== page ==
Friday, October 23, 2015

Pisac Inca ruins

This is Mike...
The two day strike against privatization of the Inca monuments is officially over but the road blocks are still causing headaches for the drivers. There were hundreds of large road blocks on the road in our short 32 mile journey to Pisac ruins. I guess, in the big picture, dodging road hazards is miner compared to losing national treasures to the highest bidder.
   Pisac was yet another great Inca treasure perched on a hill. Here, though, it was not just the temple and cliff side tombs that made it special but the terraced levels all the way up the massive slopes. Each time we visit an archaeological site we never heard of we leave the better for experiencing it.  This place is kinda on the tourist circuit but not to the extent of Cusco or Machu Picchu. This explains why so few visitors were there while we were there. There are many hiking trails all around the compound so with a lunch and water one could spend the entire day exploring cliff side tombs, the compound or the terraces. Way cool place to visit and easy to get there as well. Note, we recommend bringing toilet paper with you if you visit as the restrooms do not supply any paper products at all. Which could possibly leave you in a jam if you know what I mean.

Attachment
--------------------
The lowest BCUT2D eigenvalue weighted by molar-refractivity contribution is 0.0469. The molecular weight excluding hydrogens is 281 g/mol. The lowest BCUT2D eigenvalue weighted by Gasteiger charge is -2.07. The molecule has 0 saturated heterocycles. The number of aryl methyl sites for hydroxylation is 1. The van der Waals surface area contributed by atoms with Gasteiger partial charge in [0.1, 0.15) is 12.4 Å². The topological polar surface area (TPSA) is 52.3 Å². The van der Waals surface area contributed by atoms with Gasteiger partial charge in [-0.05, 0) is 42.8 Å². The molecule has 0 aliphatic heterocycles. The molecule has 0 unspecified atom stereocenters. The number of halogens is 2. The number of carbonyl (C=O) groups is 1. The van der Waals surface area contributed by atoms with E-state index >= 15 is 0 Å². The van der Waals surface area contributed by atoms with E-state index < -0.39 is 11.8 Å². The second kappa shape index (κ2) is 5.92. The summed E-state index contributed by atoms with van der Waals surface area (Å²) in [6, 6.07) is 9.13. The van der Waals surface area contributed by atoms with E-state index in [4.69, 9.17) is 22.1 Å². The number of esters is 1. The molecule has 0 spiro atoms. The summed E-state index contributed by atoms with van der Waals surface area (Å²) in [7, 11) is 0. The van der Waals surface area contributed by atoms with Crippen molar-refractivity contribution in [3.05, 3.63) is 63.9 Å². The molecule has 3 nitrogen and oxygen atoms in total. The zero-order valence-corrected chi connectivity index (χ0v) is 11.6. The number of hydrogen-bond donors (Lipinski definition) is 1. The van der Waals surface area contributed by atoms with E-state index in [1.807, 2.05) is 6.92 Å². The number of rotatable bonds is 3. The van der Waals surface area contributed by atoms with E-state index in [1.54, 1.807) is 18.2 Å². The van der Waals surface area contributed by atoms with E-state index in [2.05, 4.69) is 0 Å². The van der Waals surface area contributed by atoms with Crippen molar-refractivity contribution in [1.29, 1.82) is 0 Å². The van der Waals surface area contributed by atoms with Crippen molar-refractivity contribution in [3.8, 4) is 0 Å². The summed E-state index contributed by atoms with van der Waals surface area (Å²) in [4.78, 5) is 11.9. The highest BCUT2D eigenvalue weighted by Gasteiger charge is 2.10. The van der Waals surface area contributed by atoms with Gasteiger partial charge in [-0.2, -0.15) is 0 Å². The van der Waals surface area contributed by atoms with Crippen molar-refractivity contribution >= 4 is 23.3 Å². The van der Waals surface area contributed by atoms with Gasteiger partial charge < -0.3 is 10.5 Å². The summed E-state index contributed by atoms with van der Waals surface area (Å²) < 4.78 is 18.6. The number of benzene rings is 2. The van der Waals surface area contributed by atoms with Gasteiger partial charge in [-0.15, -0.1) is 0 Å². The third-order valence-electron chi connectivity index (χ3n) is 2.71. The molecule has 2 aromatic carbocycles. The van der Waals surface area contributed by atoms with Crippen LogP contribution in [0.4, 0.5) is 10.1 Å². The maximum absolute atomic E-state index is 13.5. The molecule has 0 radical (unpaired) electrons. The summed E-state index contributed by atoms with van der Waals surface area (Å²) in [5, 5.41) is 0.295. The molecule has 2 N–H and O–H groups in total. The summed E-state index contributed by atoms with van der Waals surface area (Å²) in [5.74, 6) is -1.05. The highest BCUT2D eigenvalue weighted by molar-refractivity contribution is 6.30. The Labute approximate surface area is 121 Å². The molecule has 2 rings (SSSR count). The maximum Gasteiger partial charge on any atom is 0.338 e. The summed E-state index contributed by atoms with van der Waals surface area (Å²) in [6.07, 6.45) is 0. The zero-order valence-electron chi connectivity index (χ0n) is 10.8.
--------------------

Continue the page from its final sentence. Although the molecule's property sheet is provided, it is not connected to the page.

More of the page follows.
This was one of many hundred roadblocks on our journey today.

Beautiful mornings in the sacred valley.

Each level of the terraces is between 6 and 8 feet (2 to 2.5 meters) high

Perched on the hills, like being in the heavens.

The compound is in remarkable condition.

Very few visitors were there when we were visiting.

A massive room, with many insets in the walls, that were likely used as mini alters.

Commanding views from the defensive fort.

A gorgeous day for us at Pisac ruins.

Terraces were all around the site and a millennia ago the terraces were supplying abundant food for the inhabitants.

Some of the cliff side tombs were visible from the temple.

Building this temple most have been a massive construction effort.

A couple of the other visitors we saw during our stay.

Grandeur is the word to best describe the site.

This dwelling was perfectly perched to spot potential threats from invaders.

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